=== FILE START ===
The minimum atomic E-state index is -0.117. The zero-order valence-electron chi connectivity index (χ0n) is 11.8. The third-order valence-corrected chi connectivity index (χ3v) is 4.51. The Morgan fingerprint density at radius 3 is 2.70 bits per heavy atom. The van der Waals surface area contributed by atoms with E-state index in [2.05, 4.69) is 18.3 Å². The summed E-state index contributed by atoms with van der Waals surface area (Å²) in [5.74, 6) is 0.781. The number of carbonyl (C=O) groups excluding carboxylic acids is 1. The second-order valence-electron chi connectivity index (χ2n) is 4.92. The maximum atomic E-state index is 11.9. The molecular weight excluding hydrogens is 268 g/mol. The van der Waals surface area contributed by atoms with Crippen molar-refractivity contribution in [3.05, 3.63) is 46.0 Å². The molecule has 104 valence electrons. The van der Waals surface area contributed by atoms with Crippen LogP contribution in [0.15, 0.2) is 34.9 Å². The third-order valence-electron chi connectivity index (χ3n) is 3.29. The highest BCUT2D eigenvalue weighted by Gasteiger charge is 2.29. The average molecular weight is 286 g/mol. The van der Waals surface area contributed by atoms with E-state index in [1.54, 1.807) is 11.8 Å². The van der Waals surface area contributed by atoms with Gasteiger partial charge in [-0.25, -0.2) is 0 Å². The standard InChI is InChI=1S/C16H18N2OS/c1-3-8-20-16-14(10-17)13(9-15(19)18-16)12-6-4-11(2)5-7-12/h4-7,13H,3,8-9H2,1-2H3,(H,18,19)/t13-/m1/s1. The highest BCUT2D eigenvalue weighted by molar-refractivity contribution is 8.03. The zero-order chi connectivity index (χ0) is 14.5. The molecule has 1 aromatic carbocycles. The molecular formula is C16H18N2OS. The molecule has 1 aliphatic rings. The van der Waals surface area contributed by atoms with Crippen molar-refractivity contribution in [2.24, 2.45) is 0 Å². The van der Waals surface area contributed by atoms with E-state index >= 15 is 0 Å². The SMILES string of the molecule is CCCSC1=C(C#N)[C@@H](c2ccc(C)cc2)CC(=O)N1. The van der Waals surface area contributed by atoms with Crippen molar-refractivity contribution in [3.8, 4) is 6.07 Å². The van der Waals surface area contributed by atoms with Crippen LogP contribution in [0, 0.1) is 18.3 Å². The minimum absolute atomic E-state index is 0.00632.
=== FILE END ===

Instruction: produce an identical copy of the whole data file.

The minimum atomic E-state index is -0.117. The zero-order valence-electron chi connectivity index (χ0n) is 11.8. The third-order valence-corrected chi connectivity index (χ3v) is 4.51. The Morgan fingerprint density at radius 3 is 2.70 bits per heavy atom. The van der Waals surface area contributed by atoms with E-state index in [2.05, 4.69) is 18.3 Å². The summed E-state index contributed by atoms with van der Waals surface area (Å²) in [5.74, 6) is 0.781. The number of carbonyl (C=O) groups excluding carboxylic acids is 1. The second-order valence-electron chi connectivity index (χ2n) is 4.92. The maximum atomic E-state index is 11.9. The molecular weight excluding hydrogens is 268 g/mol. The van der Waals surface area contributed by atoms with Crippen molar-refractivity contribution in [3.05, 3.63) is 46.0 Å². The molecule has 104 valence electrons. The van der Waals surface area contributed by atoms with Crippen LogP contribution in [0.15, 0.2) is 34.9 Å². The third-order valence-electron chi connectivity index (χ3n) is 3.29. The highest BCUT2D eigenvalue weighted by Gasteiger charge is 2.29. The average molecular weight is 286 g/mol. The van der Waals surface area contributed by atoms with E-state index in [1.54, 1.807) is 11.8 Å². The van der Waals surface area contributed by atoms with Gasteiger partial charge in [-0.25, -0.2) is 0 Å². The standard InChI is InChI=1S/C16H18N2OS/c1-3-8-20-16-14(10-17)13(9-15(19)18-16)12-6-4-11(2)5-7-12/h4-7,13H,3,8-9H2,1-2H3,(H,18,19)/t13-/m1/s1. The highest BCUT2D eigenvalue weighted by molar-refractivity contribution is 8.03. The zero-order chi connectivity index (χ0) is 14.5. The molecule has 1 aromatic carbocycles. The molecular formula is C16H18N2OS. The molecule has 1 aliphatic rings. The van der Waals surface area contributed by atoms with Crippen molar-refractivity contribution in [2.24, 2.45) is 0 Å². The van der Waals surface area contributed by atoms with E-state index >= 15 is 0 Å². The SMILES string of the molecule is CCCSC1=C(C#N)[C@@H](c2ccc(C)cc2)CC(=O)N1. The van der Waals surface area contributed by atoms with Crippen molar-refractivity contribution in [3.8, 4) is 6.07 Å². The van der Waals surface area contributed by atoms with Crippen LogP contribution in [0, 0.1) is 18.3 Å². The minimum absolute atomic E-state index is 0.00632.